What do dairy workers, construction laborers and those in the gig economy have in common? They’re all facing a tumultuous work landscape, filled with wage, safety, and community concerns—and they’re all set to get some help.
The Workers Lab 2019 Innovation Fund launched its 2019 class today, awarding $750,000 to a group of organizations working on helping workers receive higher wages and better protections at work.
Since it was founded in 2014, the Workers Lab has sought to empower workers in the 21st century economy as they fight for protections, wages, benefits and a voice that can be heard above the din of our democracy. The economy is changing, what work looks like is changing, and the relationship between workers and their companies is changing, says Workers Lab founder Carmen Rojas, and she wants to see leaders across labor industries experiment and innovate ways to make work better.
This year’s Innovation Fund received ideas from 268 applicants across 14 countries and 28 states within the U.S., from all different industries. “Across the economy, what we’ve seen in the last 30 years is a hollowing out of benefits, protections, and wages that working people need to live lives of opportunity in the United States,” says Rojas. “I’m never surprised that [entries] run the gamut. …There are very few places where we’re seeing real gains for working people in our economy.”
“[With] all of these experiments, for us it’s about creating room for these innovators, but it’s also ultimately about informing some of these larger conversations that are happening around the economy and what workers need,” says Betsy Edasery, Workers Lab managing director who oversees the Innovation Fund.
Even though these 2019 winners focus on a variety of issues, Edasery and Rojas see common themes in the issues they face and what they’re fighting for. “From dairy workers to gig workers, working people are experiencing a level of uncertainty and precarity that we haven’t seen in the last two generations,” says Rojas. And the way toward righting those wrongs? It all comes down to building worker power.
The Workers Lab provides $150,000 each to the five Innovation Fund winners so that they can devote 12 months working on their ideas and learning more about what it takes to build greater worker power. This year’s winners are:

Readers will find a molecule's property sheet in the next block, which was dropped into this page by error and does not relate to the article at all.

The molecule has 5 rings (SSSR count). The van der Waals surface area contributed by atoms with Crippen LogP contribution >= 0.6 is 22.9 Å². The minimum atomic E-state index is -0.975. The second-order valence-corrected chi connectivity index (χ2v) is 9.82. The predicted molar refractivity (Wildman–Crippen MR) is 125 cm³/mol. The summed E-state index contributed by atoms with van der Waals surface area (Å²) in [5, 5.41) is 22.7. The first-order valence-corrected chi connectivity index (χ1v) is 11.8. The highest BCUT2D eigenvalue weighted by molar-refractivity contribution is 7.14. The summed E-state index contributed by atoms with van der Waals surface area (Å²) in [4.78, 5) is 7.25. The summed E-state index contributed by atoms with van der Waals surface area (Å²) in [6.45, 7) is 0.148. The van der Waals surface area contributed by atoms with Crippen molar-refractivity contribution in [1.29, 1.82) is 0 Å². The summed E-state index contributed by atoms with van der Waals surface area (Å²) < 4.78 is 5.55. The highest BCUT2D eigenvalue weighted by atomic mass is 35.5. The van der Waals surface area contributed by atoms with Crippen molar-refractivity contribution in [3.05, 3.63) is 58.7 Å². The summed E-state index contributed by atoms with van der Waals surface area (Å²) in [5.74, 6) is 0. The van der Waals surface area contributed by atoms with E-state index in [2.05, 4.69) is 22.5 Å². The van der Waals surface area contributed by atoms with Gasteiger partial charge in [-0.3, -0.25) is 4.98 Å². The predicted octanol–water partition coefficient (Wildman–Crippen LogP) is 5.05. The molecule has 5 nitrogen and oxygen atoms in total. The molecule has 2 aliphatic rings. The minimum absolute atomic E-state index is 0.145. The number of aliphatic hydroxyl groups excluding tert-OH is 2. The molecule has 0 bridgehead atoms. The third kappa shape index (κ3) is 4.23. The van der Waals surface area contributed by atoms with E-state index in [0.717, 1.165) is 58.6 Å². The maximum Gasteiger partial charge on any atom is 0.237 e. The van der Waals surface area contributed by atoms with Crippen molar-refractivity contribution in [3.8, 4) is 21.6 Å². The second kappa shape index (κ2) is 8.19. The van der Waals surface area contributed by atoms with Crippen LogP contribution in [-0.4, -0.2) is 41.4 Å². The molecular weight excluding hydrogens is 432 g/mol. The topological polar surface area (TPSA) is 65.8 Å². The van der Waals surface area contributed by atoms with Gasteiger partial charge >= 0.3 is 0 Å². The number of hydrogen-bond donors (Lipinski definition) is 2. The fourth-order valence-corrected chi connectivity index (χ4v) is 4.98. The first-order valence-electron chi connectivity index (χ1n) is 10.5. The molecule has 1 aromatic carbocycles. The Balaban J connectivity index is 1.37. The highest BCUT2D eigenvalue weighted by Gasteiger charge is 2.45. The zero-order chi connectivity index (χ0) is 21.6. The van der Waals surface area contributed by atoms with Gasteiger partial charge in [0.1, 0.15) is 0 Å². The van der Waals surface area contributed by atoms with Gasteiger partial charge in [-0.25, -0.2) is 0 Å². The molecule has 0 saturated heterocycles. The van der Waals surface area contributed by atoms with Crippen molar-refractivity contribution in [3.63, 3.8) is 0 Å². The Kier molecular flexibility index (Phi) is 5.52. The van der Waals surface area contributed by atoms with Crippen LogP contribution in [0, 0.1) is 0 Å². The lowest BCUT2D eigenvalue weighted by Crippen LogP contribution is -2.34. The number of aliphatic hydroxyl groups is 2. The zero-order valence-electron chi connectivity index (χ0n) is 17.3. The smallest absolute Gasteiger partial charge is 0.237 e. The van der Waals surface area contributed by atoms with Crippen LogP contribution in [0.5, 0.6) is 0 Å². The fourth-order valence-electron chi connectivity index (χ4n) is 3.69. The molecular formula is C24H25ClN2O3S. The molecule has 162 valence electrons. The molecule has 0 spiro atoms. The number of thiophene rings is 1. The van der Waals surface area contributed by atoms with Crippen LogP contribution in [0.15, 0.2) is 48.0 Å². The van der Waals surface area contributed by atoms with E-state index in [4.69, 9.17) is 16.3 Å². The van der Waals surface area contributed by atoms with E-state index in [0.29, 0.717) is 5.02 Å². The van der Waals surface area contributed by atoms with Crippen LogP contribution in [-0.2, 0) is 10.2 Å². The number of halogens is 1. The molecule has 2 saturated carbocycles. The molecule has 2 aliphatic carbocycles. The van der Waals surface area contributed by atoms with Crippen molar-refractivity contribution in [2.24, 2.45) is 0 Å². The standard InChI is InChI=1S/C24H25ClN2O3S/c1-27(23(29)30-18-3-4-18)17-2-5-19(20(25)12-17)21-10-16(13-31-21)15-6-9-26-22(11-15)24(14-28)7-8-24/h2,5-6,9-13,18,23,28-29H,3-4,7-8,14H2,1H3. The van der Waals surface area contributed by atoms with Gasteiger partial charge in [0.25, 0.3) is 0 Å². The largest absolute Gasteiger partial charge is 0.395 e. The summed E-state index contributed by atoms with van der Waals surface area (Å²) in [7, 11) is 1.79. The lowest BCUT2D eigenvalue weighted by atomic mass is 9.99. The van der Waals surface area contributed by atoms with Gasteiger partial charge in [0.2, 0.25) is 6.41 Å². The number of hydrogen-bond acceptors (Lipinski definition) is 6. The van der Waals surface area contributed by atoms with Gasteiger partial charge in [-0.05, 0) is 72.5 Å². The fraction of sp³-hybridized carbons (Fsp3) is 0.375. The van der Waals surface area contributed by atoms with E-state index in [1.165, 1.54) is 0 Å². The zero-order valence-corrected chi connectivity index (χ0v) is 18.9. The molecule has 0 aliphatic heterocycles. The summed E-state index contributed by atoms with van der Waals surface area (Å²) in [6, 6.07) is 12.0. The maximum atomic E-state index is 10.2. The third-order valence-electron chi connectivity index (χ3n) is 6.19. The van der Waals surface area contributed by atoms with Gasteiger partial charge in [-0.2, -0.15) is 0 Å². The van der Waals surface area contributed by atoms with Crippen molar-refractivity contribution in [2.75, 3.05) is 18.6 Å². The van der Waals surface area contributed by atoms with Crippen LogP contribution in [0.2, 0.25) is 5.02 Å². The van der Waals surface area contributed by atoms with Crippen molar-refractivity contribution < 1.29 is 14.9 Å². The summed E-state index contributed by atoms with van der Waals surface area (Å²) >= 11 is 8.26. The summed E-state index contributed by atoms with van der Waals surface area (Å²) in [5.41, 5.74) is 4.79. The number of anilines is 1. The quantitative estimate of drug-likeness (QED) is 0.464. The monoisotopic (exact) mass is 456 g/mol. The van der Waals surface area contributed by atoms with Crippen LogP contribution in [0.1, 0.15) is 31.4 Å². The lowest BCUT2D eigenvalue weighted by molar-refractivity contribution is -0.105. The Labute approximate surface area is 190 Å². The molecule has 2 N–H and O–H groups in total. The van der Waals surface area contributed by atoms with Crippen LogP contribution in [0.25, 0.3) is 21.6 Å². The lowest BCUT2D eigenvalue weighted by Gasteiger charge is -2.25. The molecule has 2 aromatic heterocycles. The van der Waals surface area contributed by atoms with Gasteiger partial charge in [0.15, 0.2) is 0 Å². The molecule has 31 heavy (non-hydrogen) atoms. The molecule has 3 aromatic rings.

- Migrant Justice, which enlists dairy companies enroll on their Milk with Dignity program, defining a code of conduct for farms that ensures workers receive dignified wages, schedules, housing, health and safety regulations, and discrimination and harassment protections.
- Centro de Trabajadores Unidos en la Lucha (CTUL), which is working with nonunion construction workers to “raise the floor” of their industry with standards that eliminate labor trafficking, wage theft, payroll fraud, unsafe working conditions, identity-based harassment, and the other injustices.
- Co-op Dayton, which is building a co-op model for small, working class cities to create new businesses that address gaps in neighborhood goods and services.
- Working Washington, which is leading a national #PayUp campaign calling for digital gig workers (primary from delivery platforms like like Instacart, DoorDash, and Postmates) to have pay standards including $15 an hour after expenses, tips on top of base pay, and transparency in the breakdown of their pay.
- New Deal Home Improvement Company, which will create a center for shared support in the sustainable construction and renovation market, providing skills training, work referrals, and a community-based tool lending library to allow small and new businesses to compete in the green building space.
Over the next year, those five winners will hone their ideas, get networking support, and convene together to draw insights on the successes and challenges within testing new ideas for how our 21st century workforce should, and could, meet its workers’ needs.
Since its inception, the Innovation Fund has invested more than $2,000,000 in 38-plus projects nationwide. Though it may be discouraging at first glance to see all the labor issues that need attention, Edaserey says it’s ultimately heartening to find these innovators, “who are just steadfastly committed to making things better for working people across industries, across geographies, and who are committed to trying things out until we get this right.”